Prime Minister Ayad Allawi has ordered an investigation into last week's U.S.-Iraqi raid of a major Sunni Muslim mosque in Baghdad, his office said Monday.

The raid Friday on the Abu Hanifa mosque (search) left three people dead and was followed by a wave of attacks in several parts of Baghdad. The raid enraged many in Iraq's Sunni Muslim minority, which already feels threatened by the U.S.-led attack on Fallujah and the arrest of several outspoken clerics.

A statement by the prime minister's office said Allawi, a Shiite Muslim, conferred Sunday with Sunni officials on several issues, including the Abu Hanifa raid.

"The prime minister shared [their] concern and said that although there had been reports of terrorist activity around the mosque, mistakes appeared to have been made and that he had ordered a full investigation," the statement said.

The Abu Hanifa mosque, which has long been associated with anti-American agitation, is located in the Azamiyah district (search) of Baghdad, a predominantly Sunni area. A day after the raid, U.S. and Iraqi forces fought running gunbattles with Sunni insurgents in Azamiyah and elsewhere in the city.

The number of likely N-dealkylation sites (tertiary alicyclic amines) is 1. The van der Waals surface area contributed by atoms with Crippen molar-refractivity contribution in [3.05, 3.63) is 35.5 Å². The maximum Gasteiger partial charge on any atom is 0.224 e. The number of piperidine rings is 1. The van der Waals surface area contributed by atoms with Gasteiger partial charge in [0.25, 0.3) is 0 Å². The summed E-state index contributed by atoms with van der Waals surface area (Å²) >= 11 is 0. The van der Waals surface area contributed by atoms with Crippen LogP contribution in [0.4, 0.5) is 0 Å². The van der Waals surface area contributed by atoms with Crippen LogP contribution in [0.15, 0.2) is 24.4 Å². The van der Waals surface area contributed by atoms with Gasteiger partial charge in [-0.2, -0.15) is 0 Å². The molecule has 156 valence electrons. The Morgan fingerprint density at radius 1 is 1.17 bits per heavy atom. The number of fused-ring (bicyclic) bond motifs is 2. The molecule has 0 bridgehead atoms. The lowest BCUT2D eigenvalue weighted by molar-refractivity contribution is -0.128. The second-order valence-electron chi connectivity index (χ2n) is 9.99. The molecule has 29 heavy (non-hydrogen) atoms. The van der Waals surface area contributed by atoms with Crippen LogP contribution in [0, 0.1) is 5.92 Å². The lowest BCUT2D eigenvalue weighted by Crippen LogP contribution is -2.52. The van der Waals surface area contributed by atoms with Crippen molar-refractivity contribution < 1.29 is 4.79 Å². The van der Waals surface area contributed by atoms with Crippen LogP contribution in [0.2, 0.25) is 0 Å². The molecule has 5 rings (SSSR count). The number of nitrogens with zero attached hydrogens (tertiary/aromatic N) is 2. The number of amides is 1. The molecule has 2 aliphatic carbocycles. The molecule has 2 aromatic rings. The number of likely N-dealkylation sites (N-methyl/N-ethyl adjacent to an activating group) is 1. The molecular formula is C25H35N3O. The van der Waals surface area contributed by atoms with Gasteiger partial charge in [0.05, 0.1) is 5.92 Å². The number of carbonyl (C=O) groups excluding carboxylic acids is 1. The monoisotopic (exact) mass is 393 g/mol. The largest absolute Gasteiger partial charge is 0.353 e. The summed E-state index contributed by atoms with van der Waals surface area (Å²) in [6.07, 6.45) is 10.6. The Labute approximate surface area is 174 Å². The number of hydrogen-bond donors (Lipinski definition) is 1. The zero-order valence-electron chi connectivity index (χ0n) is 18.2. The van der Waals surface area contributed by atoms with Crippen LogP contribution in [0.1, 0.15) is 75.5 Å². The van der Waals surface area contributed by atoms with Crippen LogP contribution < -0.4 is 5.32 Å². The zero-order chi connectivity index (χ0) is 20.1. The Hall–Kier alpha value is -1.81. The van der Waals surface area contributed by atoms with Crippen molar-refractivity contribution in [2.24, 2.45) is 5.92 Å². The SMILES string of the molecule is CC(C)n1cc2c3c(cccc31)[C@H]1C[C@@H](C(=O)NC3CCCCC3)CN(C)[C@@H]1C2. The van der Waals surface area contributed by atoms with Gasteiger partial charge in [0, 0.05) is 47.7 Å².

Iraq's leading Shiite cleric, Grand Ayatollah Ali al-Sistani (search), condemned the raid on Abu Hanifa, his spokesmen said.

"The raid on Abu Hanifa mosque is unacceptable and we denounce and condemn this action," spokesman Hamed al-Khafaf told Al-Manar, the television station of Lebanon's Shiite Hezbollah movement. "Abu Hanifa mosque is a sacred place and a scientific university and they have to deal with it on this basis like other sacred places."

An official in al-Sistani's office in the Iraqi holy city Najaf, Sheik Besheer, confirmed the ayatollah's condemnation of the raid.

The Iraqi government has warned that Islamic clerics who incite violence will be considered as "participating in terrorism." Some already have been arrested, including members of the Sunni clerical Association of Muslim Scholars.